Sean Carroll's talk was somewhat a continuation of Lisa Randall's. Just as Lisa would shortly appear on Jon Stewart's The Daily Show (after her ISEPP talk), so had Sean just been on the Colbert Report.
Both Sean and Lisa are students of high energy particle physics with high aptitude for explaining their studies to a lay public. Sean's topic was the Higgs boson, which he's recently written a book about. The LHR is the world's largest machine ever if you define machine a certain way, really impressive in scale, a 17 mile underground ring that penetrates an underground river. The process is relatively innocuous: it collides protons at high speeds (closer to the speed of light than bullets by a long shot) and, just as importantly, collects the results with layers of detectors.
I dropped Carol (mom) and an oxygen tank at AFSC for the seasonal open house and headed downtown, where I was cast in a supporting role as one of the ushers. A lot of us Wanderers were there for that purpose: Patrick, Mark, Barry, Jeff, Christine, Dave, Glenn, Don, Lynn, myself. This was a new venue. Oregon's chancellor's office no longer has the funding it once did and these civic science lectures needed to squeeze into a smaller less expensive venue. First Congregational Church is but a few blocks from the Schnitzer. We still had our dinner in the Heathman, per usual.
The Higgs boson is what the $9 billion supercollider at CERN was supposed to discover, and apparently it has. The Standard Model now seems uber-confirmed. Quantum field theory is poised to enter a new era, with the sense that conventional reality has the particles it needs, and now it's time to turn to dark energy and dark matter to find out what makes those tick.
It's less the discovery of a particle that's at issue than the incorporation of a new field, the Higgs field, which is at relatively high energy compared to other fields which average around zero. Will confirmation of some super-symmetry theory be a next outcome after this? There's some hope of that. The Large Hadron Collider (LHC) is due to shut down for two years and when it reopens, will be upgraded to ram protons together even more violently. Detecting and sifting then takes place, with an eye towards isolating what's interesting versus what's mundane. The vast majority of collisions are uninteresting whereas aggregate statistics may tell a story.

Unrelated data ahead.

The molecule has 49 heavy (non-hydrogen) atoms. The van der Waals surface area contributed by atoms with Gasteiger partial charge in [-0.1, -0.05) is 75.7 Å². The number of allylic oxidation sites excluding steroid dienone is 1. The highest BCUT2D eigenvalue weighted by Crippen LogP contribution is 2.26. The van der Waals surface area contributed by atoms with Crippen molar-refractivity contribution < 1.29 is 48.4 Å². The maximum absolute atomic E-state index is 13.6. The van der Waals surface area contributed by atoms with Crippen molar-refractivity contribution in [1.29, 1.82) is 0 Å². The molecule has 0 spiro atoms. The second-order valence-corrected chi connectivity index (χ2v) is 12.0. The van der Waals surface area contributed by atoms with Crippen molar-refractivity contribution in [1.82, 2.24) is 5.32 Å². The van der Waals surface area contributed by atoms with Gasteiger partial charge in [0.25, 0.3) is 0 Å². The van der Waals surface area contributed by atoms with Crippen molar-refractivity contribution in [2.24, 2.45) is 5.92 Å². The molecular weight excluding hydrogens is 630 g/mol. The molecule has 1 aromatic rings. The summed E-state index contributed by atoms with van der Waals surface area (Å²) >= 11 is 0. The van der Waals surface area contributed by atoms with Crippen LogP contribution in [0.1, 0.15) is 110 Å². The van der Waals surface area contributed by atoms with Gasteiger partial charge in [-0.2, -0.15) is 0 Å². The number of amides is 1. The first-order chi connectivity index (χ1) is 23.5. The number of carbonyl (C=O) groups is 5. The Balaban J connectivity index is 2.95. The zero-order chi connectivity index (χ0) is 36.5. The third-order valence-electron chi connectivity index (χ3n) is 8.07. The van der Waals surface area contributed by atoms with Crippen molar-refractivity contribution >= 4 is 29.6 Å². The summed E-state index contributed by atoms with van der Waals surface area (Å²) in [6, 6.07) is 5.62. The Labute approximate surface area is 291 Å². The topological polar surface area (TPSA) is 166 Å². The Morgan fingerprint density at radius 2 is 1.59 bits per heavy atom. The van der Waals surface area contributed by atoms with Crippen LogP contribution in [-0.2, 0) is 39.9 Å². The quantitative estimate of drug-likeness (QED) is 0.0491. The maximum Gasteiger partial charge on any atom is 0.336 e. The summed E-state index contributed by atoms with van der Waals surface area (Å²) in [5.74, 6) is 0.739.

As a phenomenon, the Higgs boson is conceived to last less than a zepto second. Finding it was hard because the signature resultants could just as easily be the signature of non-Higgs decay. Only aggregate statistics suggest that there's a Higgs field at work. Once this field is accepted, it helps explain why fermions have mass. The Higgs is what delays them and prevents any light speed electrons. The Higgs field may be treated as their source of mass.
The lay audience asked many intelligent questions. One lady gave a sermon. It turned out later at the dinner that Sean is not especially friendly towards religionists. He's not one of those who thinks science and religion need to "get along" although he's quick to admit religionists may do the same science, and just as admirably. A young woman wanted to know about spin, and whether some particles might have spin greater then two. Higgs bosons have zero spin, and a consensus seems to have developed that bosons have at most a spin value of two.
Sean's lecture contained an interesting subtext: it's also about the people. He dwelt on Nobel Prize winners not just because they're celebs but because one may learn from them, and he had. Organizational skills matter. Why CERN and not Texas? Thereby hangs a tale (several in fact). But in sharing credit where due, how fair is the limitation of Nobels to like three at the most. And was it the Higgs field because he had the most interesting name of the group?
He dwelt on the fact we were looking at a guy-heavy roster and addressed that with his scientific assessment that women have in fact been subjugated by their "lesser half" (as some fondly refer to XYs, though I'd say this is more about archetypes than relatively "simple" genetics). Trends were moving rapidly to overcome and/or heal this rift in access however. Public libraries have made a difference (they did in his case for sure). He showed some graphs to make his point. The audience was cheered and expressed relief and encouragement of these trends with sincere applause.
Even if QFT (quantum field theory) is getting work done, in the way of glass beads, simply re-presenting existing content with remapped terminology could be done for exercise. Calling them quarks was quirky and quirky sticks, like I'm not saying "muons" and "gluons" aren't cool, as phonemes (phonemic memes), just that we could remap the constellations the same way, wrap them with alternative namespaces. And sometimes do. Or we look at it as other civilizations did or do, or will or might or might have already (same diff in some ways, civs are flip sides of cosmic casts of characters).
A whole subculture has grown up around high energy physics, with its own ethos and characters. Although the economy has gone through a lot of resources, it's mostly value added. They're not trying to kill anyone, just figure out what makes things tick. The demands / stresses placed on tooling, data processing, constructing, planning, collaborating, yield benefits outside of CERN, certainly. Take the World Wide Web for example, to which the CERN ecosystem gave rise, in complement with Tim Berners-Lee and the hypertext true believers (count me a young convert, reading Ted Nelson's book in Jersey City, hoping the Web might really happen (and it really did)).